About one quarter of people said “price was too high” and almost the same number said they didn’t have the money. So while those not yet booked during a mild winter might think spring is around the corner, finances are half the decision-making.

About one sixth of people who did not book early found that they could not get the time off work. This is quite sad. Winter blues, money’s no problem, just can’t get the time off work. Lesson learned – BOOK EARLY! For both your vacation, and your vacation time.

In the end, only 10% reported the mild weather was the real reason they didn’t book.

How do you feel when you return to Canada from a sun vacation?

Thirty-seven per cent of respondents said they felt rejuvenated and ready to face whatever was left of winter. An equal number said they felt like they never left Canada, wishing they were back in the warm sunny weather. One quarter of people had no strong feeling – just satisfied. More women report feeling rejuvenated (40%) than men (35%).

Travel makes you want more. It’s one of the few things you can spend money on and come out richer.

How people react to friends’ social media posts on sun vacations

There’s more to that Facebook like button than meets the eye, it seems…

  • 32% of respondents say they like seeing friends and family happy on their sun vacations.
  • Women are slightly more likely (34%) to be happy for their friends and family on sun vacations than men (29%).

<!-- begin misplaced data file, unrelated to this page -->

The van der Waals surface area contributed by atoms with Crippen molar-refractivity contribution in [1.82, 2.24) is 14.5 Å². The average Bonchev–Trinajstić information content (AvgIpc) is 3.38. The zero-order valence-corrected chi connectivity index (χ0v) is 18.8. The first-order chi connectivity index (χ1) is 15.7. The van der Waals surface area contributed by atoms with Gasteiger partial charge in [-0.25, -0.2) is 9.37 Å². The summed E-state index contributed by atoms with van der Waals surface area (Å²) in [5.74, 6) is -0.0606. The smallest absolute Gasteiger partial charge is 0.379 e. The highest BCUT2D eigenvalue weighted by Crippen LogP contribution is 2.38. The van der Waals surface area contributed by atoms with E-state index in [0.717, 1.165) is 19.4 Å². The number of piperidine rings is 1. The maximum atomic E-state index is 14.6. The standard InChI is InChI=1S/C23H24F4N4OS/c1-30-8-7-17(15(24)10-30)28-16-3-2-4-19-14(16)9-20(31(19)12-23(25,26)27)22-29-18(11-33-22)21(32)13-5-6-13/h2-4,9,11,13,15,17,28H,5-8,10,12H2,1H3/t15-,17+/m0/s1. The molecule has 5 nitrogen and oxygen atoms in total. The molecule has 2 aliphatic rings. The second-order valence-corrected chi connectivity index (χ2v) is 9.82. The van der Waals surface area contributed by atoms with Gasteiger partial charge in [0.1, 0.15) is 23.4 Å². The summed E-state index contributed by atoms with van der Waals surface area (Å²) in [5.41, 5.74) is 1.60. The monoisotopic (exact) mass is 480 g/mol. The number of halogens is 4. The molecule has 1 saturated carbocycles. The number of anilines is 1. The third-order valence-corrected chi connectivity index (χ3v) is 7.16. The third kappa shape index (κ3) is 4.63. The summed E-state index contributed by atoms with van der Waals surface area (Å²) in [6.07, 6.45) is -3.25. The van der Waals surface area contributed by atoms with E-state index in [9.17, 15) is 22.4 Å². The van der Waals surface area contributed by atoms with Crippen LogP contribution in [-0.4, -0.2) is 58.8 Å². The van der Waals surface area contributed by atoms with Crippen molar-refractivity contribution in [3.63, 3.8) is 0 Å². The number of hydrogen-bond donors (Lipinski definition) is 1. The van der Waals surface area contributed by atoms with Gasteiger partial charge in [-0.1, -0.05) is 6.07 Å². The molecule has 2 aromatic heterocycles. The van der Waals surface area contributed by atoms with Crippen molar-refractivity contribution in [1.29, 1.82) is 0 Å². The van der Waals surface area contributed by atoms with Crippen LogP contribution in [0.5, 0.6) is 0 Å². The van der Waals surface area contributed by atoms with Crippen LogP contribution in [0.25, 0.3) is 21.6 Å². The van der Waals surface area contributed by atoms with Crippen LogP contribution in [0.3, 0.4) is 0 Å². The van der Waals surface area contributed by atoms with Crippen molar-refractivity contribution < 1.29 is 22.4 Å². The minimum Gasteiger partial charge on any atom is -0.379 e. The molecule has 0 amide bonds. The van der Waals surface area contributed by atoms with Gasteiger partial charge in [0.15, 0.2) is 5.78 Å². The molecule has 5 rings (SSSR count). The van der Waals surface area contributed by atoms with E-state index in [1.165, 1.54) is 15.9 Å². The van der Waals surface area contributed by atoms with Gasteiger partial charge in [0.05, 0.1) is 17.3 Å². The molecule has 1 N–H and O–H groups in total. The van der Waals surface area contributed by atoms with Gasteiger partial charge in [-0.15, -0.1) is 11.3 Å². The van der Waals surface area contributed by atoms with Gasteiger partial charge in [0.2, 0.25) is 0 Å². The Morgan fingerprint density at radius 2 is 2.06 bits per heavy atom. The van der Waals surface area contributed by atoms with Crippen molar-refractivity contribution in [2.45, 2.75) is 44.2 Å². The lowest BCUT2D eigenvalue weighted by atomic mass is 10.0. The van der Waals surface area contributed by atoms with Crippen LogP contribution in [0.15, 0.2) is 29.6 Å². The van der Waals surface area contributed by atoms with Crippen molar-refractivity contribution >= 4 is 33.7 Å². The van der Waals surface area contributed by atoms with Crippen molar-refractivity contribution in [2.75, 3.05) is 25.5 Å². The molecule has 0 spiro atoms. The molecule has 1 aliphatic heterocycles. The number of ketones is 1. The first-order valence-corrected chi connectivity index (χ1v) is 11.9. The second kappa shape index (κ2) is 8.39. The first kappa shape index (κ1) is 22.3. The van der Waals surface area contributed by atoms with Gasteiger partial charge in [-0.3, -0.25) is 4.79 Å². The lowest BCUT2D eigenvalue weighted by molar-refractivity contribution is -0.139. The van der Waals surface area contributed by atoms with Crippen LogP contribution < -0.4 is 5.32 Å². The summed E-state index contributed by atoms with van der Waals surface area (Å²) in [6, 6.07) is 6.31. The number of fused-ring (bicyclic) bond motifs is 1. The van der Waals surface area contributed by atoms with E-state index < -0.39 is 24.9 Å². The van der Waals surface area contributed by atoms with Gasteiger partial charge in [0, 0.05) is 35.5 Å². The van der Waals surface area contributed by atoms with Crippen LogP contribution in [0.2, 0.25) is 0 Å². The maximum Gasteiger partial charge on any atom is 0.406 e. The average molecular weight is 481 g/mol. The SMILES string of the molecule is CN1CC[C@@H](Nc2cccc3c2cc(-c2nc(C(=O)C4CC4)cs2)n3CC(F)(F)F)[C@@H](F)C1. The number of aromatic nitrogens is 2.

• 28% report being jealous of their friends’ sun vacation posts.
  • Women are more likely to be jealous (30%) than men (25%).
  • Some are conflicted. Of those who report liking their friends sun vacation posts, 20% of them are also jealous and wish they were away too.

Winter sun vacation intentions

The survey was conducted on February 19th, 2019 and 8.7% reported having already been away since December. Another 5.4% reported already being booked to travel before Easter and another 5.6% report they are planning to go away again before winter ends, bringing a total of almost 20% of Canadians who will take a sun vacation this winter.

Those that are “looking around” (14.4%) is consistent with what we see. After the Christmas and New Year’s holiday period, a massive wave of people start looking at sun vacations as winter bakes in. We’ve seen more price increases than decreases this year, disappointing those who believe prices necessarily drop at the last minute. Don’t look too long. Things can sell out quickly, as most operators have a small number of rooms at each resort.

Fifty-three per cent of respondents report they haven’t been anywhere in a while. Only 37% of high income earners say they haven’t been anywhere in a while, and in every other measure, they have either travelled more, or intend to travel more.

How much time is spent shopping around for sun vacations?

  • 32% report spending “months” before booking, and 23% say “weeks.”
  • If you report taking a sun vacation every year, or almost every year, you spend longer shopping – with 37% reporting “months” and 32% reporting “weeks.”
  • 40% of high income earners report shopping for “months” and 28% “weeks.”

We know there is a lot of looking, browsing and shopping going on. Other surveys we have done show that people actually enjoy shopping for vacations, even though they can get frustrated by changing prices over time. Travel suppliers have computerized algorithms that adjust prices up and down based on expected demand and sales patterns. It’s not us!

Would you travel alone to a sunny destination?

Eighteen per cent of respondants have travelled alone and liked it.